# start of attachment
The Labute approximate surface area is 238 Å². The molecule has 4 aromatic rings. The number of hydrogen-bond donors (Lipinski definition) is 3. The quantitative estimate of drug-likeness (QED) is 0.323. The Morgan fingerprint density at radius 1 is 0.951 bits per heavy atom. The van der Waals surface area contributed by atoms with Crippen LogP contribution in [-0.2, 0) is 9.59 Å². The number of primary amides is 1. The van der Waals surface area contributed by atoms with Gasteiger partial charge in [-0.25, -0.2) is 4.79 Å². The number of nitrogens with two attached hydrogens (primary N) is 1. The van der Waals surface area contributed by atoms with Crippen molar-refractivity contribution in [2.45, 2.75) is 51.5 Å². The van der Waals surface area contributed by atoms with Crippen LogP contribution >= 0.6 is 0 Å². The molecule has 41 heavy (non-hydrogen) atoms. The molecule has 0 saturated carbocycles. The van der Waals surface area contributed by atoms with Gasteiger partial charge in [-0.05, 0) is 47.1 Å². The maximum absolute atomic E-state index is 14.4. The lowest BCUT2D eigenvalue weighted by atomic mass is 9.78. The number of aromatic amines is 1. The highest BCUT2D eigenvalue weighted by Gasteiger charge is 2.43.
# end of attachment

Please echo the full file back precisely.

The Labute approximate surface area is 238 Å². The molecule has 4 aromatic rings. The number of hydrogen-bond donors (Lipinski definition) is 3. The quantitative estimate of drug-likeness (QED) is 0.323. The Morgan fingerprint density at radius 1 is 0.951 bits per heavy atom. The van der Waals surface area contributed by atoms with Crippen LogP contribution in [-0.2, 0) is 9.59 Å². The number of primary amides is 1. The van der Waals surface area contributed by atoms with Gasteiger partial charge in [-0.25, -0.2) is 4.79 Å². The number of nitrogens with two attached hydrogens (primary N) is 1. The van der Waals surface area contributed by atoms with Crippen molar-refractivity contribution in [2.45, 2.75) is 51.5 Å². The van der Waals surface area contributed by atoms with Crippen LogP contribution >= 0.6 is 0 Å². The molecule has 41 heavy (non-hydrogen) atoms. The molecule has 0 saturated carbocycles. The van der Waals surface area contributed by atoms with Gasteiger partial charge in [-0.05, 0) is 47.1 Å². The maximum absolute atomic E-state index is 14.4. The lowest BCUT2D eigenvalue weighted by atomic mass is 9.78. The number of aromatic amines is 1. The highest BCUT2D eigenvalue weighted by Gasteiger charge is 2.43.